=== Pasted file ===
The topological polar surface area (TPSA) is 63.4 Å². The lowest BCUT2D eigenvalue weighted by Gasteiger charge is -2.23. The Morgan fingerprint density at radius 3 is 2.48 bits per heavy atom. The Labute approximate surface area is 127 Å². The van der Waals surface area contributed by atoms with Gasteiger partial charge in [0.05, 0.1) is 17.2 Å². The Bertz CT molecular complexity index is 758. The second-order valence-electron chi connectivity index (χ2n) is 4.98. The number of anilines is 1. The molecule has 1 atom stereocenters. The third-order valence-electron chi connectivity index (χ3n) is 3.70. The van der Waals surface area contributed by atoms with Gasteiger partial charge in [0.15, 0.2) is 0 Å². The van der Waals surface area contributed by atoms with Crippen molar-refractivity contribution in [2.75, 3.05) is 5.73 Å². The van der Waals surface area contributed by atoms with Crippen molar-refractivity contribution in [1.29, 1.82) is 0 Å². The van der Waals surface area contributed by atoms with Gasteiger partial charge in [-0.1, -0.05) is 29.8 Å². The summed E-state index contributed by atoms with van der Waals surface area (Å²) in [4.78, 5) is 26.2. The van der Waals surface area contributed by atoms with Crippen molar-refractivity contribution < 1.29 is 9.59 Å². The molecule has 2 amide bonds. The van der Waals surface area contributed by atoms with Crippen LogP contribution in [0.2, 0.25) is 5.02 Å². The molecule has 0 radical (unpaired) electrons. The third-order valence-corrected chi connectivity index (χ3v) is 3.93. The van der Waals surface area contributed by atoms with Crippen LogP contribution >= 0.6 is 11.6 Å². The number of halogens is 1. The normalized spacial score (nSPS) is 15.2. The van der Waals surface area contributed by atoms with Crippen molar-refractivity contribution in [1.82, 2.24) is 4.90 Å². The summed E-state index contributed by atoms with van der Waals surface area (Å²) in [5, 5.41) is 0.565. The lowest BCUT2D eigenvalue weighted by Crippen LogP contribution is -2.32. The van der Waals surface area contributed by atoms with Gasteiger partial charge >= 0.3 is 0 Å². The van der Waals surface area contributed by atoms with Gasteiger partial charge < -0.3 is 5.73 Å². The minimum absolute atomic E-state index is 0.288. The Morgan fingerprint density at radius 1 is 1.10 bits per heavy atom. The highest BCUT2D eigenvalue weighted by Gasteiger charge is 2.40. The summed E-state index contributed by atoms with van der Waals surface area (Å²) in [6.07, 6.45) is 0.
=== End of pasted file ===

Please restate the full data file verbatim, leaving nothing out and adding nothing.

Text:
The topological polar surface area (TPSA) is 63.4 Å². The lowest BCUT2D eigenvalue weighted by Gasteiger charge is -2.23. The Morgan fingerprint density at radius 3 is 2.48 bits per heavy atom. The Labute approximate surface area is 127 Å². The van der Waals surface area contributed by atoms with Gasteiger partial charge in [0.05, 0.1) is 17.2 Å². The Bertz CT molecular complexity index is 758. The second-order valence-electron chi connectivity index (χ2n) is 4.98. The number of anilines is 1. The molecule has 1 atom stereocenters. The third-order valence-electron chi connectivity index (χ3n) is 3.70. The van der Waals surface area contributed by atoms with Gasteiger partial charge in [0.15, 0.2) is 0 Å². The van der Waals surface area contributed by atoms with Crippen molar-refractivity contribution in [2.75, 3.05) is 5.73 Å². The van der Waals surface area contributed by atoms with Crippen molar-refractivity contribution in [1.29, 1.82) is 0 Å². The van der Waals surface area contributed by atoms with Gasteiger partial charge in [-0.1, -0.05) is 29.8 Å². The summed E-state index contributed by atoms with van der Waals surface area (Å²) in [4.78, 5) is 26.2. The van der Waals surface area contributed by atoms with Crippen molar-refractivity contribution < 1.29 is 9.59 Å². The molecule has 2 amide bonds. The van der Waals surface area contributed by atoms with Crippen LogP contribution in [0.2, 0.25) is 5.02 Å². The molecule has 0 radical (unpaired) electrons. The third-order valence-corrected chi connectivity index (χ3v) is 3.93. The van der Waals surface area contributed by atoms with Crippen LogP contribution >= 0.6 is 11.6 Å². The number of halogens is 1. The normalized spacial score (nSPS) is 15.2. The van der Waals surface area contributed by atoms with Crippen molar-refractivity contribution in [1.82, 2.24) is 4.90 Å². The summed E-state index contributed by atoms with van der Waals surface area (Å²) in [5, 5.41) is 0.565. The lowest BCUT2D eigenvalue weighted by Crippen LogP contribution is -2.32. The van der Waals surface area contributed by atoms with Gasteiger partial charge >= 0.3 is 0 Å². The van der Waals surface area contributed by atoms with Gasteiger partial charge < -0.3 is 5.73 Å². The minimum absolute atomic E-state index is 0.288. The Morgan fingerprint density at radius 1 is 1.10 bits per heavy atom. The highest BCUT2D eigenvalue weighted by Gasteiger charge is 2.40. The summed E-state index contributed by atoms with van der Waals surface area (Å²) in [6.07, 6.45) is 0.